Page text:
Matt RaibleMatt Raible is a Web Architecture Consultant specializing in open source frameworks.

10+ YEARS


Over 10 years ago, I wrote my first blog post. Since then, I've authored books, had kids, traveled the world, found Trish and blogged about it all.

Switching AppFuse from MyFaces to PrimeFaces

When describing my bias against JSF back in November, I wrote:

... there's a lot of folks praising JSF 2 (and PrimeFaces moreso). That's why I'll be integrating it (or merging your pull request) into the 2.3 release of AppFuse. Since PrimeFaces contains a Bootstrap theme, I hope this is a pleasant experience and my overall opinion of JSF improves.

Shortly after the AppFuse 2.2.1 release in December, Gilberto Andrade contributed a sample project that used Mojarra (the JSF RI) and PrimeFaces instead of MyFaces and its Tomahawk components. Last week, I spent a few hours integrating Gilberto's changes into AppFuse's master branch. You can see all the changes I made (which include a Jetty plugin upgrade and some cleanup) in this Crucible review. Feel free to leave comments on ask questions in the review itself.

The first thing I noticed when integrating PrimeFaces is you have to add a custom repository in order to get its artifacts via Maven.

<repositories>
    <repository>
        <id>prime-repo</id>
        <name>Prime Repo</name>
        <url>http://repository.primefaces.org</url>
    </repository>
</repositories>

This is unfortunate since all of AppFuse's other dependencies can be found in Maven Central. It means that if you're using a JSF archetype, the PrimeFaces repo will be checked for artifacts first, causing an unnecessary slowdown in artifact resolution. I hope the PrimeFaces developers fix this soon.

While integrating these two frameworks, I ran into a number of issues.

An IllegalStateException on startup when using "mvn jetty:run"
The first issue I encountered was that I was unable to run the app in Jetty. It worked fine in Tomcat but I got the following error in Jetty:

2013-01-31 22:28:07.683:WARN:/:unavailable
java.lang.IllegalStateException: Application was not properly initialized at startup, could not find Factory: javax.faces.context.FacesContextFactory
at javax.faces.FactoryFinder$FactoryManager.getFactory(FactoryFinder.java:951)
at javax.faces.FactoryFinder.getFactory(FactoryFinder.java:316)
at javax.faces.webapp.FacesServlet.init(FacesServlet.java:302)
at org.eclipse.jetty.servlet.ServletHolder.initServlet(ServletHolder.java:492)
at org.eclipse.jetty.servlet.ServletHolder.doStart(ServletHolder.java:312)

I found the fix for this on Stack Overflow and added the following listener to my web.xml to solve it.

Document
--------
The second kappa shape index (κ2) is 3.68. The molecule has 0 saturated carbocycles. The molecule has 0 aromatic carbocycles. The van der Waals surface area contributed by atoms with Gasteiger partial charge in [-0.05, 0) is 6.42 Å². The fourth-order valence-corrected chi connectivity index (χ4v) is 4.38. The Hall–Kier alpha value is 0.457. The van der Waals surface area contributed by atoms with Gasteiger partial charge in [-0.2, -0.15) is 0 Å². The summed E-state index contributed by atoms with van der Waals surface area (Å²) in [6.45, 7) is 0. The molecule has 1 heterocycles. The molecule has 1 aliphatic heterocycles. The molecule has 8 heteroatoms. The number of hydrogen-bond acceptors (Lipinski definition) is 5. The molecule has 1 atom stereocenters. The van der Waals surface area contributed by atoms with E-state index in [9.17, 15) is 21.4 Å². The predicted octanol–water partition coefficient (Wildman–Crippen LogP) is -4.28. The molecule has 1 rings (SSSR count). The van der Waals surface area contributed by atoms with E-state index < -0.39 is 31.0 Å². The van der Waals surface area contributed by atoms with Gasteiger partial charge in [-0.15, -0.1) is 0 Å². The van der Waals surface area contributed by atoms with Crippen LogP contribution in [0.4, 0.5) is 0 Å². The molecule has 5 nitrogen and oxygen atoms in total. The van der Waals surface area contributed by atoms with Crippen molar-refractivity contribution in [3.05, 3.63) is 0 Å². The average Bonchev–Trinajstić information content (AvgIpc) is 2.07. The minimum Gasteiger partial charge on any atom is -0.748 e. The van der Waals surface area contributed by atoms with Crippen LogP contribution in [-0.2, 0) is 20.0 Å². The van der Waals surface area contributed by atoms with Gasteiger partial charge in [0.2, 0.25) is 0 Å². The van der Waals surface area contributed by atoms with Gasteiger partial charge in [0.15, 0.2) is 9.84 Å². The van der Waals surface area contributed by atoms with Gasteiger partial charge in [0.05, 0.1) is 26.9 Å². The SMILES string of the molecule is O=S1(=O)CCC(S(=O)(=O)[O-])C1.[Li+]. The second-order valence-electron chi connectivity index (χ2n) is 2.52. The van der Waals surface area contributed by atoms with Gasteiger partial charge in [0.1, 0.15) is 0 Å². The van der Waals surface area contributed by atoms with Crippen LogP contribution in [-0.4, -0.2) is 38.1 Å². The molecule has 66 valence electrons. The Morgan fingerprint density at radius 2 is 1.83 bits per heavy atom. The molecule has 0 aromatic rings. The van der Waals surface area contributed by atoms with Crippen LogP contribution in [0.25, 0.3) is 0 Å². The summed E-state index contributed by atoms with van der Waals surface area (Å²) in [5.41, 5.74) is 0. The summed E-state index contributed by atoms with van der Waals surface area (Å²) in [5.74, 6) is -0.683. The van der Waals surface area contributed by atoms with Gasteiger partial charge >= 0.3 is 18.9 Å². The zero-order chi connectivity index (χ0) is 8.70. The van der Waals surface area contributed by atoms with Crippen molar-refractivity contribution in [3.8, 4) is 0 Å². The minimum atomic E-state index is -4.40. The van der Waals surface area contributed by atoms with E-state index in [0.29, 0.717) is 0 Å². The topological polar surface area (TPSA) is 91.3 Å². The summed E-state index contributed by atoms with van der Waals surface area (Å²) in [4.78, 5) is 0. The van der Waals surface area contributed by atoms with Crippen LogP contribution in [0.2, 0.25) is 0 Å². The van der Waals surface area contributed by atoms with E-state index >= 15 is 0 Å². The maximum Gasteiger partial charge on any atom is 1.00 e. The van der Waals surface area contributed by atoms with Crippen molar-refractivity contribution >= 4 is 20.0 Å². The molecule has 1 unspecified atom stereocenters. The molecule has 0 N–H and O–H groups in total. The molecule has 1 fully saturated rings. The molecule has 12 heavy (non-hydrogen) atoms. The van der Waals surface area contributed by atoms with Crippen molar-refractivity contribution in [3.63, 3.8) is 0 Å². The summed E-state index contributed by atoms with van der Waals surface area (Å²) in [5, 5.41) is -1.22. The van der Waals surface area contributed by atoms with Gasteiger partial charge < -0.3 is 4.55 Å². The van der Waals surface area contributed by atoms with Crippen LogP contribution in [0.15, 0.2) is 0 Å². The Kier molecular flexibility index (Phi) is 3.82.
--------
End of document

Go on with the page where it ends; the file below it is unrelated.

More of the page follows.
<listener>
    <listener-class>com.sun.faces.config.ConfigureListener</listener-class>
</listener>

Conditionally rendering a button disables its click-ability
The next thing I noticed was the Delete button didn't work when editing a user. It was hidden correctly when adding a user, but clicking on it to delete a user simply refreshes the page. Below is the code I used successfully with MyFaces. For some reason, this doesn't work with PrimeFaces.

<c:if test="${not empty userForm.user.id}">
<h:commandButton value="#{text['button.delete']}" action="#{userForm.delete}"
    styleClass="btn" onclick="return confirmMessage(msgDelConfirm)"/>
</c:if>

I also tried the following, but no dice. This is currently an open issue.

<h:commandButton rendered="${not empty userForm.user.id}" value="#{text['button.delete']}" 
    action="#{userForm.delete}" styleClass="btn" onclick="return confirmMessage(msgDelConfirm)"/>

The PrimeFaces Bootstrap theme 404s on some images
After integrating PrimeFaces' Bootstrap theme, the following error shows up in server logs.

[INFO] [talledLocalContainer] Feb 02, 2013 10:40:25 PM com.sun.faces.application.resource.ResourceHandlerImpl logMissingResource
[WARNING] [talledLocalContainer] WARNING: JSF1064: Unable to find or serve resource, images/ui-bg_highlight-hard_70_000000_1x100.png, from library, primefaces-bootstrap.

This seems to have happened before in previous releases and is currently an open issue.

Canoo WebTest doesn't work with fileUpload nor to set checkbox values
We use Canoo WebTest to run integration tests on the UI in AppFuse. For some reason, performing file uploads and setting checkbox values works fine with MyFaces/Tomahawk, but not with Mojarra/PrimeFaces. I'm not sure if this is caused by the JSF core or the component library, but it remains an open issue. For now, I've just commented out the parts of tests that used to do this.

On a related note, getting the real path of a resource from the ServletContext worked fine before the switch, but results in a null value now.